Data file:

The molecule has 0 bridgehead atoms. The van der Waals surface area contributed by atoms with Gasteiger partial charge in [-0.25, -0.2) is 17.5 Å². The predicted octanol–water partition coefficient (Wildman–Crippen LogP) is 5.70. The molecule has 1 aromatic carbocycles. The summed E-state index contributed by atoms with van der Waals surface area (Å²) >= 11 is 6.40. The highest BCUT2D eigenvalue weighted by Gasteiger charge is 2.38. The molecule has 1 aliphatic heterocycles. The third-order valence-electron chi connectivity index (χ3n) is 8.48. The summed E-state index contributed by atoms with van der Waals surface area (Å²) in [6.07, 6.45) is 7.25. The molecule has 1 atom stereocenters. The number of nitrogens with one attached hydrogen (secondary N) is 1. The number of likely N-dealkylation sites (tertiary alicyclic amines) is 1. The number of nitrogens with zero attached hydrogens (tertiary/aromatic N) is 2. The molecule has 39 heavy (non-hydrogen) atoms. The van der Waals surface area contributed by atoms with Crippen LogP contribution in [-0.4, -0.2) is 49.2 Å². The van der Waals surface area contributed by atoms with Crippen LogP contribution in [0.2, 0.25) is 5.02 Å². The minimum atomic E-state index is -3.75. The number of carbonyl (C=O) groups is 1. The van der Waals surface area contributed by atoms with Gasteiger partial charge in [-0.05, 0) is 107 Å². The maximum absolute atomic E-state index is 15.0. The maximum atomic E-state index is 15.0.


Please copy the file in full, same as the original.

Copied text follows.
The molecule has 0 bridgehead atoms. The van der Waals surface area contributed by atoms with Gasteiger partial charge in [-0.25, -0.2) is 17.5 Å². The predicted octanol–water partition coefficient (Wildman–Crippen LogP) is 5.70. The molecule has 1 aromatic carbocycles. The summed E-state index contributed by atoms with van der Waals surface area (Å²) >= 11 is 6.40. The highest BCUT2D eigenvalue weighted by Gasteiger charge is 2.38. The molecule has 1 aliphatic heterocycles. The third-order valence-electron chi connectivity index (χ3n) is 8.48. The summed E-state index contributed by atoms with van der Waals surface area (Å²) in [6.07, 6.45) is 7.25. The molecule has 1 atom stereocenters. The number of nitrogens with one attached hydrogen (secondary N) is 1. The number of likely N-dealkylation sites (tertiary alicyclic amines) is 1. The number of nitrogens with zero attached hydrogens (tertiary/aromatic N) is 2. The molecule has 39 heavy (non-hydrogen) atoms. The van der Waals surface area contributed by atoms with Crippen LogP contribution in [-0.4, -0.2) is 49.2 Å². The van der Waals surface area contributed by atoms with Crippen LogP contribution in [0.2, 0.25) is 5.02 Å². The minimum atomic E-state index is -3.75. The number of carbonyl (C=O) groups is 1. The van der Waals surface area contributed by atoms with Gasteiger partial charge in [-0.05, 0) is 107 Å². The maximum absolute atomic E-state index is 15.0. The maximum atomic E-state index is 15.0.